(318) Plaintiff introduced several witnesses, whose testimony tended to corroborate him.
Mr. Stewart, a witness for plaintiff, says: "There were plenty of seats; there was light in the car and the door was open. I don't think there was anything to prevent a man on the platform seeing between the cross-ties. On the steps near the end of the cross-ties a man could look down and see anything below. There was no light on the platform until conductor went out." Plaintiff says that he did not see conductor after he got on at Conetoe. Mr. Jenkins, a witness for plaintiff, testified that he had traveled on the car with the door open and a light in the car. He thought a man could see that there was nothing between the cross-ties. Sam Taylor testified to same effect.
Mr. Hill, the conductor for defendant, testified: "We stopped at stop post at the drawbridge and pulled up again and waited for an extra we were to meet there. Everything was quiet. I told the passenger to keep their seats. We had been there five or ten minutes, when I heard a lumbering. A man was sitting behind me, and about that time some one said that somebody had fallen off the train, and it turned out to be Wagner. We had a plenty of seats. I did not hear any one call out, `Next stop, Lower Tarboro.' I had no porter." The flagman corroborated the conductor.
Mr. Braswell, a passenger on the train, testified for defendant that he saw plaintiff sitting on platform before reaching the trestle and told him he had better go in, he would fall off, and plaintiff said he was where he generally rode. When the train stopped he heard the conductor say: "Keep your seats; you are not at Lower Tarboro yet." No passengers came out on platform when the train stopped. This witness said that plaintiff fell off — "he was not in a position to step off."
The conductor testified that there were three signs in the car — one on each side and one on the end — which read: "Passengers are warned not to put their heads or arms out of the windows, or use the platform except on entering or leaving the ear." He further said: "I do (319) not know how it read, but it was a warning to passengers not to use the platform or stand on it." W. I. Walker and L. A. Hinson, for defendant, testified to the same effect.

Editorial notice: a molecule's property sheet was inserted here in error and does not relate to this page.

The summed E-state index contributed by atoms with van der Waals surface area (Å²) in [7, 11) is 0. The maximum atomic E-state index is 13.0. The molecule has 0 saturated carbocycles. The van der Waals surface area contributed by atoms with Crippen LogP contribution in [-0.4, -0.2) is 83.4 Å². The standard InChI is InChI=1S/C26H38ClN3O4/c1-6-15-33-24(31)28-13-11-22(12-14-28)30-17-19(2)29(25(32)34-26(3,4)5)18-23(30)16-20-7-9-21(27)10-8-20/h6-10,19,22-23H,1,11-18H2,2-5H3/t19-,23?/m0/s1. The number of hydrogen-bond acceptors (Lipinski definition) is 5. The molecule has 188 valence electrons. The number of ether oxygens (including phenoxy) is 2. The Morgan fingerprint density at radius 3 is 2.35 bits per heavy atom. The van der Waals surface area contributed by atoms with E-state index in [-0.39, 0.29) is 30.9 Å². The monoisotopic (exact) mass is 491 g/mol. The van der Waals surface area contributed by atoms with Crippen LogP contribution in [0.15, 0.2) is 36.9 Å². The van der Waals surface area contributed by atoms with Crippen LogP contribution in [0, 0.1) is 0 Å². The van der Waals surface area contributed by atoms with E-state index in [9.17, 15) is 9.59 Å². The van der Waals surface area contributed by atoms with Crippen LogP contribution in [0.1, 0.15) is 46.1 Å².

The foregoing Sets forth substantially the facts upon which the rights and liabilities of the parties depend.
The defendant, at appropriate stages of the trial, moved for judgment of nonsuit and duly excepted to the refusal of the court to grant the motions.
The issues submitted to the jury presented the inquiry as to whether the plaintiff was injured by the negligence of defendant, as alleged, and whether plaintiff was guilty of negligence which contributed to the injury. There was a verdict for plaintiff, with an assessment of damages. Judgment and appeal. The defendant's exceptions are set forth in the opinion.
After stating the facts: Eliminating all immaterial and corroborative testimony, there is but little controversy respecting the facts. Plaintiff got upon defendant's train at a station 8 miles east of Tarboro, between 7 and 8 o'clock in the evening of 2 June, 1905, and took his seat on the platform of the combination car, "with one foot on the bottom step and the other leg straight out." There were "plenty of seats" inside the car, and plaintiff sat on the platform because it was warm and he preferred riding there. There is no evidence that the conductor knew he was on the platform, although plaintiff says that "he knew I was on the train." The porter knew that plaintiff was on the platform. Plaintiff made "two to four trips every week; he was working at Parmele, Bethel, and Conetoe," towns below Tarboro. As the train reached the top post at the approach to the trestle and bridge over the lowgrounds and the river it stopped. As it moved forward (320) the porter called out, "Next stop, Lower Tarboro," and passed into the baggage car. By reason of an excursion train on the other or Tarboro side of the river going into a siding, the train, being accommodation freight "about 150 or 200 yards long," stopped or trestle side about 250 or 300 yards from the stop or the post. The entire length of the trestle and bridge is 889 feet. From stop post to bridge is 611 feet. Before reaching the river the trestle is about 16 feet high. The conductor and other passengers were inside the car and remained. therein.
Up to this point the Only matter in regard to which there is any controversy is the call by the porter, "Next stop, Lower Tarboro." We assume, for the purpose of this decision, that plaintiff's version is correct. The conductor, who was inside the car with the other passengers, swears that when the second Stop was made he said: "Keep your seat; we are not at Lower Tarboro yet." One passenger in the car corroborates the conductor; two others say they did not hear him say anything. One of the latter says that he did not hear either call.